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Design exercise

Check out our pictures, then try this exercise yourself.

Changing camera angle and
Changing camera angle and "posing" the object in different ways gets us off to a good start.

What is the purpose of so many pictures of the same object on this page?

The pictures here demonstrate the creative power you have as a photographer in composing images so they are well-designed, even if the subject is a simple, common object.

The aim of this exercise is to demonstrate your creativity with photographic composition — more specifically your design ability in arranging and photographing a colorful, common object in a plain setting. (We happened to pick a screwdriver for the examples shown here.) The object must be arranged and photographed in several different ways so that each picture is a pleasant and interesting composition.

The variety of compositions on this page (16 different images) is just a beginning. We shot another 24 or so pictures that do not appear here. So can you. As a photographer, you command many more variables than have been touched on here. For example, you could roll or drop your object through the viewframe and capture its motion using a slow shutter speed. You could employ different-colored or vari-textured reflectors or diffusers to alter the light falling on your subject. Lens choice will add to the mix. Different filters can provide greater variety. It goes on and on.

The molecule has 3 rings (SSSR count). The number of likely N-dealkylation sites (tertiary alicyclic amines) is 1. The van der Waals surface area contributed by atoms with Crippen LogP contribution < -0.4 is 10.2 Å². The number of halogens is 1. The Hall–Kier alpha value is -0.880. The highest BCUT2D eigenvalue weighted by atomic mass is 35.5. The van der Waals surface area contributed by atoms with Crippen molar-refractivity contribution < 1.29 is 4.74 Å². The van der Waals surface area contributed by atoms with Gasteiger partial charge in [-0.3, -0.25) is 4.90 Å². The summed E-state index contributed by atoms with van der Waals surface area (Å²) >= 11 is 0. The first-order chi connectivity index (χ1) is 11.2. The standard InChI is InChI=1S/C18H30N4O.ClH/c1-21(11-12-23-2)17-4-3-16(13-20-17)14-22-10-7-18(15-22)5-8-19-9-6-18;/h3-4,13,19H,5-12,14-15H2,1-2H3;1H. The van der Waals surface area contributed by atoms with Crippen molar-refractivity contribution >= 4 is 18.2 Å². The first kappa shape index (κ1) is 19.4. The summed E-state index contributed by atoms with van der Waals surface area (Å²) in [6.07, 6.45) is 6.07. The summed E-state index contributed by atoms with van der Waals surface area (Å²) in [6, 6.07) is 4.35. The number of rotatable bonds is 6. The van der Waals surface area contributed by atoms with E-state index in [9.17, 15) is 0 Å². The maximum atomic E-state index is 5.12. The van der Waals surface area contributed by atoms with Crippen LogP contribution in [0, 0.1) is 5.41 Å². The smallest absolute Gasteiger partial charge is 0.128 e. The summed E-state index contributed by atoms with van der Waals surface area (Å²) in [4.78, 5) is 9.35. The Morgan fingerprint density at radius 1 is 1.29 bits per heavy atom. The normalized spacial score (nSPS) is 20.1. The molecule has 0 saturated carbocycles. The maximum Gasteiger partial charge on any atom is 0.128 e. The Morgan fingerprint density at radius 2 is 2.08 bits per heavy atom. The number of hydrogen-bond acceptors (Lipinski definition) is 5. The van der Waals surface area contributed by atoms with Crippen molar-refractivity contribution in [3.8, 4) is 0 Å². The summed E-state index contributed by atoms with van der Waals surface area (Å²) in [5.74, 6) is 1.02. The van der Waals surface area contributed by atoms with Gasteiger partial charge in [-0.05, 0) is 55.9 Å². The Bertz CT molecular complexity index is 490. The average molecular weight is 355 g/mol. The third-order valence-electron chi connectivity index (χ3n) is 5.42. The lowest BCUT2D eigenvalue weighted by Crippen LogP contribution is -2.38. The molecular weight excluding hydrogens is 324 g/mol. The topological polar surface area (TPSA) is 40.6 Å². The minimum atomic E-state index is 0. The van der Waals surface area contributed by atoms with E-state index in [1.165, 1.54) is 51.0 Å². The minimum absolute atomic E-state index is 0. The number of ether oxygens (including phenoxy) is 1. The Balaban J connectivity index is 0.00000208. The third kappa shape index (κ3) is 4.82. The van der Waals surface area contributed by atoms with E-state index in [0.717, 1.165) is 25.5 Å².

It is conceivable that you could come up with dozens and dozens of different, well-composed and interesting pictures that demonstrate the enormous range of compositions available to the photographer who uses creativity as a tool.


Try this exercise yourself, using another common object — one that is simple and colorful. It could be a bright-red rubber ball, a green coffee mug, a yellow sponge or any of several other everyday household or office items. A colorful stapler, for example, or a hole-punch. Pick a well-lit, plain setting in which to place your object so it will stand out. (Don't, for example, place a blue object on a similar blue background; choose a background that will contrast with your object.)

See how many different ways you can arrange and photograph the object in its setting so that each picture you take is a pleasant and interesting composition.

You will probably find that your success in doing this will result in your taking design into account more often as you compose other pictures. It's an exercise that will pay off by improving your photography.

Further information...
Run out of ideas for pictures?
Related topics...

Spirals in photography

The rules of composition

Triangles to place your center of interest